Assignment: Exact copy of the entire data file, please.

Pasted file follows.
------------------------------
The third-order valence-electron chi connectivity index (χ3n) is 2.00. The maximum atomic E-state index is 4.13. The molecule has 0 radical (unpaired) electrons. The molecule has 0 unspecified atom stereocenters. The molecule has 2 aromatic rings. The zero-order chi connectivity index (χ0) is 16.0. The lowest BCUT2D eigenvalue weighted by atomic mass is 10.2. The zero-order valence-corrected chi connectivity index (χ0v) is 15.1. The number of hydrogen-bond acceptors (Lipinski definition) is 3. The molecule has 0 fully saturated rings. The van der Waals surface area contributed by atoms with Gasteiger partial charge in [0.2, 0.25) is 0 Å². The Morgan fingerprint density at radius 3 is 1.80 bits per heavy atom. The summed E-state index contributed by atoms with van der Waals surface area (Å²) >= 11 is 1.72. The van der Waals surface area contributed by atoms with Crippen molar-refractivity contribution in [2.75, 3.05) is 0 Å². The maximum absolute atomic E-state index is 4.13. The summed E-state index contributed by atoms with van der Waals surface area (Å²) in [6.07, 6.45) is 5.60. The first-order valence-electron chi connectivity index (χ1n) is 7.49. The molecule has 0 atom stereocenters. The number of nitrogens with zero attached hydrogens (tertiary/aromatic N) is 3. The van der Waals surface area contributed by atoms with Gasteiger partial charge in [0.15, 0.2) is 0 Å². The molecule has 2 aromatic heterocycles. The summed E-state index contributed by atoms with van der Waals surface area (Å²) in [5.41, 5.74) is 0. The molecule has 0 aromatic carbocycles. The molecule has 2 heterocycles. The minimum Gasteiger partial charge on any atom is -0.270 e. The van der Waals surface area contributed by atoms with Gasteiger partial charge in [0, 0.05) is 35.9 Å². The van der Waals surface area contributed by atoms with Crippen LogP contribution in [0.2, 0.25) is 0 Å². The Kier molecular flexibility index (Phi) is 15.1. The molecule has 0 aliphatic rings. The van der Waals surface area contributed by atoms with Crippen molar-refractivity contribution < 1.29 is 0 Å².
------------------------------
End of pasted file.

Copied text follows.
The third-order valence-electron chi connectivity index (χ3n) is 2.00. The maximum atomic E-state index is 4.13. The molecule has 0 radical (unpaired) electrons. The molecule has 0 unspecified atom stereocenters. The molecule has 2 aromatic rings. The zero-order chi connectivity index (χ0) is 16.0. The lowest BCUT2D eigenvalue weighted by atomic mass is 10.2. The zero-order valence-corrected chi connectivity index (χ0v) is 15.1. The number of hydrogen-bond acceptors (Lipinski definition) is 3. The molecule has 0 fully saturated rings. The van der Waals surface area contributed by atoms with Gasteiger partial charge in [0.2, 0.25) is 0 Å². The Morgan fingerprint density at radius 3 is 1.80 bits per heavy atom. The summed E-state index contributed by atoms with van der Waals surface area (Å²) >= 11 is 1.72. The van der Waals surface area contributed by atoms with Crippen molar-refractivity contribution in [2.75, 3.05) is 0 Å². The maximum absolute atomic E-state index is 4.13. The summed E-state index contributed by atoms with van der Waals surface area (Å²) in [6.07, 6.45) is 5.60. The first-order valence-electron chi connectivity index (χ1n) is 7.49. The molecule has 0 atom stereocenters. The number of nitrogens with zero attached hydrogens (tertiary/aromatic N) is 3. The van der Waals surface area contributed by atoms with Gasteiger partial charge in [0.15, 0.2) is 0 Å². The molecule has 2 aromatic heterocycles. The summed E-state index contributed by atoms with van der Waals surface area (Å²) in [5.41, 5.74) is 0. The molecule has 0 aromatic carbocycles. The molecule has 2 heterocycles. The minimum Gasteiger partial charge on any atom is -0.270 e. The van der Waals surface area contributed by atoms with Gasteiger partial charge in [0, 0.05) is 35.9 Å². The van der Waals surface area contributed by atoms with Crippen LogP contribution in [0.2, 0.25) is 0 Å². The Kier molecular flexibility index (Phi) is 15.1. The molecule has 0 aliphatic rings. The van der Waals surface area contributed by atoms with Crippen molar-refractivity contribution < 1.29 is 0 Å².